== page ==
Pansies are one of the first flowers of spring, and they come in many different colors and varieties. They are often started from seed, several weeks before the last frost. Seedlings that have already been started can also be purchased from a garden center or nursery. Once you have your pansies, whether started from seed yourself or purchased as a plant, the next step is transplanting them into their permanent location.
Plant your started pansies when they have between six and eight true leaves, and after the last hard frost for your gardening area. Pansies can sometimes tolerate a light frost, if one happens to come unexpectedly.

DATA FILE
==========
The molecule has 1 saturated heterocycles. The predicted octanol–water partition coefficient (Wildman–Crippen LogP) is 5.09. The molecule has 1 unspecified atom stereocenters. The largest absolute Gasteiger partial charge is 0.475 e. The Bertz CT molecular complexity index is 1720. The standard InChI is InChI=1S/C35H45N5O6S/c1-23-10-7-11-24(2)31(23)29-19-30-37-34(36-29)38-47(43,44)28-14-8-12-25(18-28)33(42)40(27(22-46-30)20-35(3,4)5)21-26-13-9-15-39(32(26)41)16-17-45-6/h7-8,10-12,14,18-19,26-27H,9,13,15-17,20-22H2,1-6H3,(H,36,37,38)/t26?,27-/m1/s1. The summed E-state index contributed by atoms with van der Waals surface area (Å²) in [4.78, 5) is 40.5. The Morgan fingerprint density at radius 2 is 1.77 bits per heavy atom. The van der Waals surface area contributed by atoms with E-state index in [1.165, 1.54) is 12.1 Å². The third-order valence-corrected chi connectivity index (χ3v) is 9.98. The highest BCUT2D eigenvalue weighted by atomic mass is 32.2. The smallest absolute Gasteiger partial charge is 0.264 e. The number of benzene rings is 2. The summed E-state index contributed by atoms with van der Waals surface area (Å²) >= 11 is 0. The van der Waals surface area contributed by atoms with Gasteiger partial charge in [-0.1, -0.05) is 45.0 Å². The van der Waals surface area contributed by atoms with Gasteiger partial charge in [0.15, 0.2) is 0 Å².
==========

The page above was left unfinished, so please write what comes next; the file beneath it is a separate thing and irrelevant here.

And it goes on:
Select a location for your pansies that has well-drained soil and is in partial shade.
Work the soil where you will be planting your pansies by loosening it with a hoe or shovel. Add fertilizer to the soil at this point, and when you purchase your fertilizer select one that is formulated for flowering plants. Follow directions on your fertilizer package for specific instructions regarding amounts to use
Put your pansy plants into the soil at the same depth of the pot you took them out of. Leave 6 inches of space between pansy plants, and tamp the dirt down securely around the root ball when you put them in the ground.
Thoroughly water your pansy plants and cover the soil around the roots with mulch, such as wood chips or leaves. The mulch will help keep moisture in the soil
Water weekly with a thorough watering, and fertilize your pansies once a month.